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Diplomacy in Action

Refugee Admissions Program for Africa


May 6, 2011

   
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Since 1975, more than 260,000 African refugees have been admitted to the United States for permanent resettlement. The largest groups have been Somali (nearly 95,000) and Ethiopian (over 45,000), but also included are Sudanese, Liberians, Congolese, Eritreans, Rwandans, Sierra Leoneans, and Burundians. In recent years, the program has grown more diverse both in terms of nationalities admitted to the United States and processing locations. In FY 2010, 13,305 refugees from 26 African countries were admitted to the United States.

Most refugees considered for U.S. resettlement from Africa are referred by the United Nations High Commissioner for Refugees (UNHCR). A Regional Refugee Coordinator posted to the U.S. Embassy in Nairobi, Kenya oversees refugee admissions in East and Southern Africa. At present, a program officer from the U.S. State Department’s Bureau of Population, Refugees, and Migration (PRM) in Washington, D.C., covers Central and West Africa refugee admissions issues.

PRM has established a Resettlement Support Center (RSC) based in Nairobi, with a sub-office in Ndjamena, Chad, to coordinate refugee case preparation, post-adjudication processing, and cultural orientation in sub-Saharan Africa. The Department of Homeland Security/U.S. Citizenship and Immigration Services (DHS/USCIS) travels to conduct refugee adjudication interviews throughout the region. Transportation to the United States is arranged by the International Organization for Migration (IOM).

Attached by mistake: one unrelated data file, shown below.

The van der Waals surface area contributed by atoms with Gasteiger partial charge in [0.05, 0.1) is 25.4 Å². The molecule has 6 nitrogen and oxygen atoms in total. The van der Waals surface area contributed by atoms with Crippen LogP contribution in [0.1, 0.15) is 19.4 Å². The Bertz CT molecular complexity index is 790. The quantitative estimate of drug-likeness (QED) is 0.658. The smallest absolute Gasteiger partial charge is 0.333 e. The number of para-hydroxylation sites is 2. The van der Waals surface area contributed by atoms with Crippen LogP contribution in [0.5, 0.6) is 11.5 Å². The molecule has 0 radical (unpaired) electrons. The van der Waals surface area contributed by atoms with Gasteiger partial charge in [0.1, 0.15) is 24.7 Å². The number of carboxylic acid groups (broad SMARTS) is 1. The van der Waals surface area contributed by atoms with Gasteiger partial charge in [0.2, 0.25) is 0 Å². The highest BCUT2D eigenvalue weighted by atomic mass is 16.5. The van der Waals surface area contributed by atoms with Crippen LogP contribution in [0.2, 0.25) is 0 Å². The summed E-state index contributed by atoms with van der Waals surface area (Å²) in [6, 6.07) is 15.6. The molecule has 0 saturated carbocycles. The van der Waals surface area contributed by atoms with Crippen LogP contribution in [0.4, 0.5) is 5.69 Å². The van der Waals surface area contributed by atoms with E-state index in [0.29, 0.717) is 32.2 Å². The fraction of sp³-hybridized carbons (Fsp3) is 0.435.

FY 2011 Admissions Program
The FY 2011 ceiling for refugee arrivals from Africa is 15,000. We expect to continue to admit significant numbers of Somalis in Kenya, Uganda, Ethiopia, and South Africa; as well as Congolese in Tanzania, Rwanda, Uganda and South Africa; Eritreans in Ethiopia and Sudan, and smaller numbers of Sudanese, Burundians, Ethiopians, Rwandans, Central African Republicans, Zimbabweans, and other nationalities. We also anticipate African refugee admissions from various locations in the Near East, including Yemen and Syria.

The Priority Three (P-3) family reunification component of the program has been temporarily suspended and is expected to resume later this year. New guidelines for eligibility and requirements for filing an Affidavit of Relationship will be available at that time.



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